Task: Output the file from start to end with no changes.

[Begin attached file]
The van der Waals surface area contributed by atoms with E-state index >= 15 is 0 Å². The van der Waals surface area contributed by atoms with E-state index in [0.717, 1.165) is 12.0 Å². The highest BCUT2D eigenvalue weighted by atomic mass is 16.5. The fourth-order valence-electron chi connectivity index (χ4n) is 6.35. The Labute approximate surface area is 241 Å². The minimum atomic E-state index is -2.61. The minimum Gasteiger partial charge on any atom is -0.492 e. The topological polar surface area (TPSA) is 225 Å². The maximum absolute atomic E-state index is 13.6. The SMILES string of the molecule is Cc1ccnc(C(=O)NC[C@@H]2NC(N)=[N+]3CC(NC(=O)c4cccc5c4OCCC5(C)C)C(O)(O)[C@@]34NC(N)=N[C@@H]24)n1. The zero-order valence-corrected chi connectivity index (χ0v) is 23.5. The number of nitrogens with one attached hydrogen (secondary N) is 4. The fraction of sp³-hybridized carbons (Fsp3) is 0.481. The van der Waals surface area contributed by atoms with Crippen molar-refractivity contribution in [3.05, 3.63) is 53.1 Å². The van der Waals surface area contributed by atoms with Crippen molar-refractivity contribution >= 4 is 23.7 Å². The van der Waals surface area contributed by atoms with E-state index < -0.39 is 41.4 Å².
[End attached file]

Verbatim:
The van der Waals surface area contributed by atoms with E-state index >= 15 is 0 Å². The van der Waals surface area contributed by atoms with E-state index in [0.717, 1.165) is 12.0 Å². The highest BCUT2D eigenvalue weighted by atomic mass is 16.5. The fourth-order valence-electron chi connectivity index (χ4n) is 6.35. The Labute approximate surface area is 241 Å². The minimum atomic E-state index is -2.61. The minimum Gasteiger partial charge on any atom is -0.492 e. The topological polar surface area (TPSA) is 225 Å². The maximum absolute atomic E-state index is 13.6. The SMILES string of the molecule is Cc1ccnc(C(=O)NC[C@@H]2NC(N)=[N+]3CC(NC(=O)c4cccc5c4OCCC5(C)C)C(O)(O)[C@@]34NC(N)=N[C@@H]24)n1. The zero-order valence-corrected chi connectivity index (χ0v) is 23.5. The number of nitrogens with one attached hydrogen (secondary N) is 4. The fraction of sp³-hybridized carbons (Fsp3) is 0.481. The van der Waals surface area contributed by atoms with Crippen molar-refractivity contribution in [3.05, 3.63) is 53.1 Å². The van der Waals surface area contributed by atoms with Crippen molar-refractivity contribution >= 4 is 23.7 Å². The van der Waals surface area contributed by atoms with E-state index < -0.39 is 41.4 Å².